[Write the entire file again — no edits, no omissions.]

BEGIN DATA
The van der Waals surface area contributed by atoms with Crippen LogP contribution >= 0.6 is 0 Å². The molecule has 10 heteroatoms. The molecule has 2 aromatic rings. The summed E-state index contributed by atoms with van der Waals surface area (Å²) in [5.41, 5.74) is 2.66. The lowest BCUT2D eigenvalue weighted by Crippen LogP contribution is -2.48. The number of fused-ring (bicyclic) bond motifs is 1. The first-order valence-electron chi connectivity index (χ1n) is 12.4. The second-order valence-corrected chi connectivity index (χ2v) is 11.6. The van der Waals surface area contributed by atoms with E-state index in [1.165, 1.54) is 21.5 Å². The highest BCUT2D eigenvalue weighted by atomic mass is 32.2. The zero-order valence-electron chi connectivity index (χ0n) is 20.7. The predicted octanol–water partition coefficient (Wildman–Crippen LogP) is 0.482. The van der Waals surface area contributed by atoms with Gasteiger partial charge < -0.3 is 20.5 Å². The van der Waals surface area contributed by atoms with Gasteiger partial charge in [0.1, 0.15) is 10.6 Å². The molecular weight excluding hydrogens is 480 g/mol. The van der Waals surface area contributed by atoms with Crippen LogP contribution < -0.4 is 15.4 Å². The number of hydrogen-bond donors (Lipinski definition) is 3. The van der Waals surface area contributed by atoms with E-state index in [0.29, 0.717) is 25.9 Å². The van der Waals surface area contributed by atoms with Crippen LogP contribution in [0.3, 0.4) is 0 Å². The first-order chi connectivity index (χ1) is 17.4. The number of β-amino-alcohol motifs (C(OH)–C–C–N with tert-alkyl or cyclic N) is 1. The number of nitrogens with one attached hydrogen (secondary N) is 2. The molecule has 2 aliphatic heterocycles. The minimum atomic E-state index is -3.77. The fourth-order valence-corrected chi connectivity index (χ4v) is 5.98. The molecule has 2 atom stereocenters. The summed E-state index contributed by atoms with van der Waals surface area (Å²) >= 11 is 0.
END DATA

The van der Waals surface area contributed by atoms with Crippen LogP contribution >= 0.6 is 0 Å². The molecule has 10 heteroatoms. The molecule has 2 aromatic rings. The summed E-state index contributed by atoms with van der Waals surface area (Å²) in [5.41, 5.74) is 2.66. The lowest BCUT2D eigenvalue weighted by Crippen LogP contribution is -2.48. The number of fused-ring (bicyclic) bond motifs is 1. The first-order valence-electron chi connectivity index (χ1n) is 12.4. The second-order valence-corrected chi connectivity index (χ2v) is 11.6. The van der Waals surface area contributed by atoms with E-state index in [1.165, 1.54) is 21.5 Å². The highest BCUT2D eigenvalue weighted by atomic mass is 32.2. The zero-order valence-electron chi connectivity index (χ0n) is 20.7. The predicted octanol–water partition coefficient (Wildman–Crippen LogP) is 0.482. The van der Waals surface area contributed by atoms with Gasteiger partial charge < -0.3 is 20.5 Å². The van der Waals surface area contributed by atoms with Gasteiger partial charge in [0.1, 0.15) is 10.6 Å². The molecular weight excluding hydrogens is 480 g/mol. The van der Waals surface area contributed by atoms with Crippen LogP contribution < -0.4 is 15.4 Å². The number of hydrogen-bond donors (Lipinski definition) is 3. The van der Waals surface area contributed by atoms with E-state index in [0.29, 0.717) is 25.9 Å². The van der Waals surface area contributed by atoms with Crippen LogP contribution in [0.3, 0.4) is 0 Å². The first-order chi connectivity index (χ1) is 17.4. The number of β-amino-alcohol motifs (C(OH)–C–C–N with tert-alkyl or cyclic N) is 1. The number of nitrogens with one attached hydrogen (secondary N) is 2. The molecule has 2 aliphatic heterocycles. The minimum atomic E-state index is -3.77. The fourth-order valence-corrected chi connectivity index (χ4v) is 5.98. The molecule has 2 atom stereocenters. The summed E-state index contributed by atoms with van der Waals surface area (Å²) >= 11 is 0.